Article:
Green algae blooms caused by high content of nutrients in water
St. Johns Riverkeeper Lisa Rinaman takes water samples with help of JU Biology professor Andy Oulette
JACKSONVILLE, Fla. -- Plans for 10 swimmers to swim 10 kilometers down the St. Johns River Saturday morning could be cancelled if levels of algae in the river are too toxic.
Jim Alabiso runs an organization called Jumping Fish, an advocacy group for the St. Johns River. He promotes athletics in the river in hopes of boosting tourism and the economy along the river.
Alabiso is concerned that the river may not be safe for the 10 swimmers participating in the Up the River Downtown event.
"If we end up going in there, there could be some nausea, some toxic effects that go along with that," said Alabiso. "Obviously if there is a big sludge, a film and it is really dense, I am not getting in it. It can be toxic to some people at some levels and not to others, it is up to each individual swimmer, but we may call the swim if it looks bad."
The green algae is in full view around Jacksonville University where the race is set to start. Wednesday morning, St. Johns Riverkeeper Lisa Rinaman took samples with the help of JU biology professor Andy Ouellette to be sent to Greenwater Labs in Palatka to determine if it is safe to swim in the river.
"I did look at a sample this morning under the microscope and it confirms there are microsystic colonies," said Oulette. "And so the question is, are they producing toxins, and if they are, how much."
Rinaman is disappointed to see so much green stuff in the river, caused by too many nutrients like nitrogen and phosphorous in the water.
"It just breaks my heart," said Rinaman. "I went swimming earlier in Julington Creek with my kids. It was not visible on the surface but when we got out of the water, you could see it on your legs."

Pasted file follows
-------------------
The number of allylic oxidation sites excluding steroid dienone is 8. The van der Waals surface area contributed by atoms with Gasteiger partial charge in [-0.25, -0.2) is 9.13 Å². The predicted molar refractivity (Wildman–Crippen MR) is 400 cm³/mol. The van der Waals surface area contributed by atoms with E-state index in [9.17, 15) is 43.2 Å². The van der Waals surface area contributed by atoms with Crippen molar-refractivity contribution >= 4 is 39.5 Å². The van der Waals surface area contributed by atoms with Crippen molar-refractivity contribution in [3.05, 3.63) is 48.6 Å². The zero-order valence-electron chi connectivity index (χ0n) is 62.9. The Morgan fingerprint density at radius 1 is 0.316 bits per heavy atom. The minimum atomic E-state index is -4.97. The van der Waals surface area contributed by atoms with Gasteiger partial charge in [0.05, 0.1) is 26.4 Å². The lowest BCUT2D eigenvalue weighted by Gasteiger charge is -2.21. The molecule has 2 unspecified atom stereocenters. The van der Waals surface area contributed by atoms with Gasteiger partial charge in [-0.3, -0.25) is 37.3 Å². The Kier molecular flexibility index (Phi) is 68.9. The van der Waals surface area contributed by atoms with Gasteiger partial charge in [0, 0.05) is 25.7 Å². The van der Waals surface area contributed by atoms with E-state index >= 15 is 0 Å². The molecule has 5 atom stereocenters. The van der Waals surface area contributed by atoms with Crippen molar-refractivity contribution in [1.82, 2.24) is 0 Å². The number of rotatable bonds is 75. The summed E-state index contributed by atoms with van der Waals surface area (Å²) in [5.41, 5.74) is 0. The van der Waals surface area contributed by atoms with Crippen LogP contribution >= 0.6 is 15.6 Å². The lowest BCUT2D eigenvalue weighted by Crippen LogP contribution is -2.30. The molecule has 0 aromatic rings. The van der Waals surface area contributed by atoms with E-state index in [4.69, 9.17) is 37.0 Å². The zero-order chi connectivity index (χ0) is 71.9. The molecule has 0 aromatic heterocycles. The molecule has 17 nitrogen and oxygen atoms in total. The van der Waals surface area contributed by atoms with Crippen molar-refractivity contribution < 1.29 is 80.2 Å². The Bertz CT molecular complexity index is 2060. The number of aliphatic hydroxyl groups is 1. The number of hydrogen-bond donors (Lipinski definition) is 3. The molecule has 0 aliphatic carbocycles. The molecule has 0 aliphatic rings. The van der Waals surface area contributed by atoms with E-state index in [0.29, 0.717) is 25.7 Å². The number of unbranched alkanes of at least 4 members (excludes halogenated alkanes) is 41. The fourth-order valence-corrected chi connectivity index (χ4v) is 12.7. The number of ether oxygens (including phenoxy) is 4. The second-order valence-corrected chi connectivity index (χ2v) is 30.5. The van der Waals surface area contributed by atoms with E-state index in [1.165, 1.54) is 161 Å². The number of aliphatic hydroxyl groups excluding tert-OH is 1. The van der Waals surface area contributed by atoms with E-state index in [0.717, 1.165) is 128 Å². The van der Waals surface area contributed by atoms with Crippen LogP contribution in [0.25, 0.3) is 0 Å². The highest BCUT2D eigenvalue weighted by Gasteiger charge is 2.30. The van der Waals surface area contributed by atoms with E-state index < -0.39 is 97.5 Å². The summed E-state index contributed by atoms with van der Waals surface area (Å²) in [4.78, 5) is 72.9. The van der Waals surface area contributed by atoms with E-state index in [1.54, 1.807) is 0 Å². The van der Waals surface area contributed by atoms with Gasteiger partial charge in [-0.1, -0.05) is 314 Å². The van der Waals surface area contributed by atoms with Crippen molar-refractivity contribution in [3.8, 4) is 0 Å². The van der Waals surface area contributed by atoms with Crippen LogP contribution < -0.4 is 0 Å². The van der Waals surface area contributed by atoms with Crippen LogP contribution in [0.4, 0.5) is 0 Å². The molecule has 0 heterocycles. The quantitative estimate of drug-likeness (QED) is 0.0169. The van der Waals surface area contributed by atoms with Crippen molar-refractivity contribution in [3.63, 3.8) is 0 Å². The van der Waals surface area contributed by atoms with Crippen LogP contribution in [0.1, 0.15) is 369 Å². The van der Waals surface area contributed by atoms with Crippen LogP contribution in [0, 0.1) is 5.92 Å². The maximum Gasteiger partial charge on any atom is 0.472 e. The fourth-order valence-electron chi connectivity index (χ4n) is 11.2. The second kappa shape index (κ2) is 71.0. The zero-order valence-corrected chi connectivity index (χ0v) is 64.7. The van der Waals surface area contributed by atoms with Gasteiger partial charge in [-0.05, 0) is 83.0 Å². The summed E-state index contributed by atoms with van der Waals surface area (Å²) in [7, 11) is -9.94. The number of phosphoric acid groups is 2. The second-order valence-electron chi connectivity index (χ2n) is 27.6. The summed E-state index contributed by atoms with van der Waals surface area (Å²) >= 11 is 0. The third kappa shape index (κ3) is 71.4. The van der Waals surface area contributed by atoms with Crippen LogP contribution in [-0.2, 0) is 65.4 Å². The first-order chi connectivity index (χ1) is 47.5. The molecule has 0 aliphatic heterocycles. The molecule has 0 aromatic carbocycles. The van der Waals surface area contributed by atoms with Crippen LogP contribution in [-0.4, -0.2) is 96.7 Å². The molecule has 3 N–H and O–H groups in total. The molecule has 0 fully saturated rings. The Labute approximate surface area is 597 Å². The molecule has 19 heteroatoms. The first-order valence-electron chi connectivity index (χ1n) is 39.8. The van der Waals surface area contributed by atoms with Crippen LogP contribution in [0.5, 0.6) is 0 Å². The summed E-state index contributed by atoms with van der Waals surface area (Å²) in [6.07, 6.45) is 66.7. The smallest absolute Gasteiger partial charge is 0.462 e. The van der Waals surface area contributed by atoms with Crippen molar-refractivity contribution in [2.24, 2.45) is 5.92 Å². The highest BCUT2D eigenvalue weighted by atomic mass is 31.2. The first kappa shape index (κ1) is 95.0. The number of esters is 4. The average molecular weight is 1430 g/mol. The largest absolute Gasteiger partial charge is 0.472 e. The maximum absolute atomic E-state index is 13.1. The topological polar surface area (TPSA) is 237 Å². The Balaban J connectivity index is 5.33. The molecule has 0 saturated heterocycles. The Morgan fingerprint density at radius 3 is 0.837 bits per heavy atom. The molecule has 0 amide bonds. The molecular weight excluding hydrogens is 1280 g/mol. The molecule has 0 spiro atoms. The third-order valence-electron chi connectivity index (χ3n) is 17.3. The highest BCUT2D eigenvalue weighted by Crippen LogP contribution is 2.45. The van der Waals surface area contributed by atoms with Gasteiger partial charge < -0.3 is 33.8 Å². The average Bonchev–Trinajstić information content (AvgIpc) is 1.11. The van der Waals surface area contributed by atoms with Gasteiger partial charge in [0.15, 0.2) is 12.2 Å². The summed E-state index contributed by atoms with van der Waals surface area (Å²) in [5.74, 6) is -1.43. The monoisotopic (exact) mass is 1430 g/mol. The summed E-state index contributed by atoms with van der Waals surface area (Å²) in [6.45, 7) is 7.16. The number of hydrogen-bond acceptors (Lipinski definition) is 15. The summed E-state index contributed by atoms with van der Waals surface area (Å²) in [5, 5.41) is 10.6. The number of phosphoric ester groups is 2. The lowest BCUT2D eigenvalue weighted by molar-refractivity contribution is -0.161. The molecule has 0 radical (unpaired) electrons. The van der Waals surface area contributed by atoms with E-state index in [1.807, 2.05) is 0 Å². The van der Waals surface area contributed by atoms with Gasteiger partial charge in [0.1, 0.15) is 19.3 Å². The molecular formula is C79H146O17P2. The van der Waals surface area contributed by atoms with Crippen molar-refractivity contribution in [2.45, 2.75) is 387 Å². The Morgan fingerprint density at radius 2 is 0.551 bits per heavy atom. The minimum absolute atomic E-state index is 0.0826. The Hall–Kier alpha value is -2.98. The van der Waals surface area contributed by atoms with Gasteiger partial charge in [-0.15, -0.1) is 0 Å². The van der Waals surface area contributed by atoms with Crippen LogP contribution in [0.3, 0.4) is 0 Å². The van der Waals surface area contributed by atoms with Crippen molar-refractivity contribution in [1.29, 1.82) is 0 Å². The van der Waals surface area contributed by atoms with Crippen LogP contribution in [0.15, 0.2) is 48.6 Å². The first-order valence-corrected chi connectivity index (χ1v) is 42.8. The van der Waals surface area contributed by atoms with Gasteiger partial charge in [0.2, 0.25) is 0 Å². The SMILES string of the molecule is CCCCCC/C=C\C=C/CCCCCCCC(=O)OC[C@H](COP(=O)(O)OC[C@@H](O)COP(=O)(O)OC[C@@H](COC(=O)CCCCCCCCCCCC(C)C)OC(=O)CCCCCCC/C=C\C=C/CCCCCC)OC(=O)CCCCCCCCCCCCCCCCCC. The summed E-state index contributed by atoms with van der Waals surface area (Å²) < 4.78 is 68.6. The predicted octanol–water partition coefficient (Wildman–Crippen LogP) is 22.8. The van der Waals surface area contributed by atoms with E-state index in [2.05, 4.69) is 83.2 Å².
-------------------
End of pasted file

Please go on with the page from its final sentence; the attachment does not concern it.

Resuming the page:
Rinaman said this is a reminder that everyone can chip in and help prevent this from happening and take better care of the river.
"If we use less fertilizer, if we plant native plants, if we pick up after our pet droppings, if we make sure our septic tanks are well-maintained, all these things lead to nutrient pollution. Don't pour anything down the storm drain, only rain down the drain, all these add nutrients, so if we all do our part, it can make a big difference for our river."
Results of the test will be available Thursday afternoon. The results could help decide if the swim goes on, a decision that will not be made until Saturday morning. Alabiso said if the swim is canceled, it is still an opportunity to get in boats and go down the river and urge everyone to take care of the river.
The event is a fundraiser for the Special Olympics swim team. It begins at JU and ends at the Riverside Arts Market.
Alabiso is hoping next year to stage a race in the river that could attract up to 500 swimmers to Jacksonville to compete. Alabiso goes around the country competing in such events and said Jacksonville is missing out by not doing the same here and promoting tourism and improving the economy here along the river.
First Coast News